By Richard Martin
Big boats are great recreation vehicles. They're fine for long, leisurely cruises along Lake Erie, to visit islands and swim where few have swam before, and equally good for small, friendly parties, for water skiing, and similar sports. But they're prime vehicles for a little occasional fishing too, and a few hours with a rod can mean a substantial pile of golden brown perch fillets, perhaps washed down with a light Merlot or Chablis. All you have to do is catch the makings.
Veteran boaters who have plied the waters of Lake Erie for long years and know the feel of a rod in their hand need little advice on how to catch yellow perch. But too many make a spot decision, head out of the marina and drop their anchor anywhere on the theory that "One place is as good as another." It isn't. Perch are a schooling species, and while you might have literally hundreds here, bottom just 50 yards away may be barren of more than a few gobies. So, your first job is to fire up the fish finder and go looking for them.
In the Western Basin there are innumerable places to look. Around Cedar Point, off the Huron Pier, near the Marblehead shore, on the deep side of Starve Island, near almost any shore on Kelleys Island, and plenty of other spots around South, Middle, and North Bass Islands. The Central Basin is more featureless and lacks islands or much shore structure, but I've made some great catches off Lorain, which is more or less Central Basin, and in waters off Lake County and elsewhere. The schools are more scattered here and deeper, but fish often run larger in average size.
One simple way to find good perching without much looking is to check with local bait shops and ask the usual "Where are they hitting?" That can narrow down the possibilities. Another choice is to head out and look for clusters of boats. Check them with binoculars and make sure rods are bent here and there and perch coming aboard, then anchor and fish near the pod. But remember that perch move. The school (s) down there are feeding on anything from insect larvae to minnows and crayfish, and once the food is gone, they go elsewhere.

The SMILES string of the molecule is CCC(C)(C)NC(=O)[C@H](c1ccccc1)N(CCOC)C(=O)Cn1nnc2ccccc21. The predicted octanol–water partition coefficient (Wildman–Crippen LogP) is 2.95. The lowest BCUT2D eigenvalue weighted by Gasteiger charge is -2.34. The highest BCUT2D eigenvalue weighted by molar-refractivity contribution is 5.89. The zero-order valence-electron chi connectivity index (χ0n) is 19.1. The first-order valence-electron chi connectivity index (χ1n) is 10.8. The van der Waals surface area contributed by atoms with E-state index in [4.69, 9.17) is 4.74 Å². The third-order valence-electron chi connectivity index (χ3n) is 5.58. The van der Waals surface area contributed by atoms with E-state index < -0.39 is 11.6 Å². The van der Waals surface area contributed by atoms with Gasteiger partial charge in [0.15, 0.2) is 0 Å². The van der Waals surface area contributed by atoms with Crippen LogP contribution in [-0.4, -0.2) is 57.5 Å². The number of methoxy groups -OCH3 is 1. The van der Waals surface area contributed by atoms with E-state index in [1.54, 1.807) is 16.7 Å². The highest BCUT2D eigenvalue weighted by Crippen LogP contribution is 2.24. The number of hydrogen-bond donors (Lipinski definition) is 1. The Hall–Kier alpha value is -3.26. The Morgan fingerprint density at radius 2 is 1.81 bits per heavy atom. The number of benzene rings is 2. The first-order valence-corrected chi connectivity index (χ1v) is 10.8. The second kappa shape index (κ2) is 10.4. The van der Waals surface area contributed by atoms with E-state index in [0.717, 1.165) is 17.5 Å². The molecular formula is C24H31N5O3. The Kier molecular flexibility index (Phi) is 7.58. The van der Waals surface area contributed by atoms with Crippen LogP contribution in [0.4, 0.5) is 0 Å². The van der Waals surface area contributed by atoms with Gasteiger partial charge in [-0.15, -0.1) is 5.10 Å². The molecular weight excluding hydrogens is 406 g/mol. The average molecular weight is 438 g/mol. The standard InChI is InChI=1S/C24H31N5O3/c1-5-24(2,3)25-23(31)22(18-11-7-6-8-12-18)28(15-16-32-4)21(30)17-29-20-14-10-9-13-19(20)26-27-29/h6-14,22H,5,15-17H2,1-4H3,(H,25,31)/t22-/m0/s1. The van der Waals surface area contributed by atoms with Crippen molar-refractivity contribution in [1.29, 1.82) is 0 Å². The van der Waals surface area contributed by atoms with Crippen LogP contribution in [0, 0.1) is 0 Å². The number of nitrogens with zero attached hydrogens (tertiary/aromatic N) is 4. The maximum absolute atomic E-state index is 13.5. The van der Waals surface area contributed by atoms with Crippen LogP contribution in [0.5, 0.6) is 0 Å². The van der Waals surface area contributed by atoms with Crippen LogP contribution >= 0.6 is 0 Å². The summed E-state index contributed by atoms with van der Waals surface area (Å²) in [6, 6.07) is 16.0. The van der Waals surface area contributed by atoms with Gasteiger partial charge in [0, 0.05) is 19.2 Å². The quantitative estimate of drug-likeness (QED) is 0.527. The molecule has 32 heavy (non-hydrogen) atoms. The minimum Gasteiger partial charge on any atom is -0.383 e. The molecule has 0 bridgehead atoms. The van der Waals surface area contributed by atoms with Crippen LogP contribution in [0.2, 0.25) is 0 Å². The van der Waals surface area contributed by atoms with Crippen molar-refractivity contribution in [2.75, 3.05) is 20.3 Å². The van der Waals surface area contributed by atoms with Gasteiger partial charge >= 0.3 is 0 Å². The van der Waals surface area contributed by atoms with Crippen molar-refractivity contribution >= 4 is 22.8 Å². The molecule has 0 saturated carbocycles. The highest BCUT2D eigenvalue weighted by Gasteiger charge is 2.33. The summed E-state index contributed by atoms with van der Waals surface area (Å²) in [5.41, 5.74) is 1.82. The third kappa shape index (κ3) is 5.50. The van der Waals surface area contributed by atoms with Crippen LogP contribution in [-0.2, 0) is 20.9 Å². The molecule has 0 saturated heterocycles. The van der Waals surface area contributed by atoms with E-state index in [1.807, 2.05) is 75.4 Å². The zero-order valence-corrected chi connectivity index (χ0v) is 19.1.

So, staying in one spot long after the fish have quit biting is no way to fill a cooler. Give any spot 15 minutes maximum, and if little happens, try elsewhere. Most larger boats have a fish finder as a matter of course, but if yours doesn't and winds are light, try wind drifting with a colorful float, 50 feet of line, and a several ounce sinker close at hand. Drift until you catch a perch or two, toss the marker over, then circle and anchor. If you start pullingin fish, fine. f not, move again.
There are little tricks that can improve fishing when perch are definitely down there, but temperamental and slow to bite. I fished with an old timer and several friends in Lake County a couple of years ago, and while the screen showed a nice school, we were catching little. "Get the dead minnows out of the bucket", our captain said. "Put about 6-8 on each hook, let them down to bottom and jerk hard. Let's see if a lot of free food won't get them on the feed." It did.
I suspect that 80 percent or better of all boaters do their perch fishing with spreaders, two wire arms with hooks hanging from each and a sinker in the middle on a short line. When perch are biting hard and with enthusiasm, spreaders work fine, but when they're being delicate and picky, a fish will often gently tug a minnow off the hook and the wire spreaders give no indication of a bite.
I far prefer using a "crappie rig", which is two No. 6 snelled hooks about a foot apart above a one ounce sinker with the lower hook just a few inches off bottom. The lines hang almost straight down, so the slightest nibble registers instantly, and with the weight on lines end, an occasional short up and down rod movement will keep you tapping bottom occasionally, making sure the baits are down there where they're supposed to be.
The bottom hook will take the near bottom feeders while the one above will catch those suspended a little. A spreader won't do that since both hooks are at the same depth, and if you're drift fishing and the bottom is uneven, it's easy for a spreader to be dragging mud first, then fishing several feet too high second. Still, whatever your choice of gear, perch aren't too choosy and if you're in the right place, at least a fair number should hit the cooler before long. Then it's time to make a few phone calls, invite some friends over, and have a great dinner and evening.
COMMON NAMES: Yellow perch, Lake perch, Ringed perch
SCIENTIFIC NAME: Perca flavescens
IDENTIFICATION: Sides are golden yellow to brassy green with six to eight dark vertical saddles with a white to yellow belly. Yellow perch have many small teeth, but no large canines.
RANGE AND HABITAT: The yellow perch is native to Ohio and is found in lakes, impoundments, ponds, and slow moving rivers. It prefers clear water with moderate vegetation and lots of sand or gravel bottoms.
LIFE HISTORY: Yellow perch spawn from mid-April to early May by depositing their eggs over vegetation or the water bottom, with no care given. The eggs are laid in large gelatinous adhesive masses. Adults feed on aquatic insects, larger invertebrates, and fishes.
ADULT SIZE: Yellow perch range from 1 ounce to 1 pound with some fish known to exceed 2 pounds. Rarely are they longer than 12 inches in length.
FISHING METHODS: Yellow perch can be caught with minnows, shiners, worms or cut bait fished near the bottom. Good angling occurs in spring near shore and during fall. Ice fishing often produces the best catches.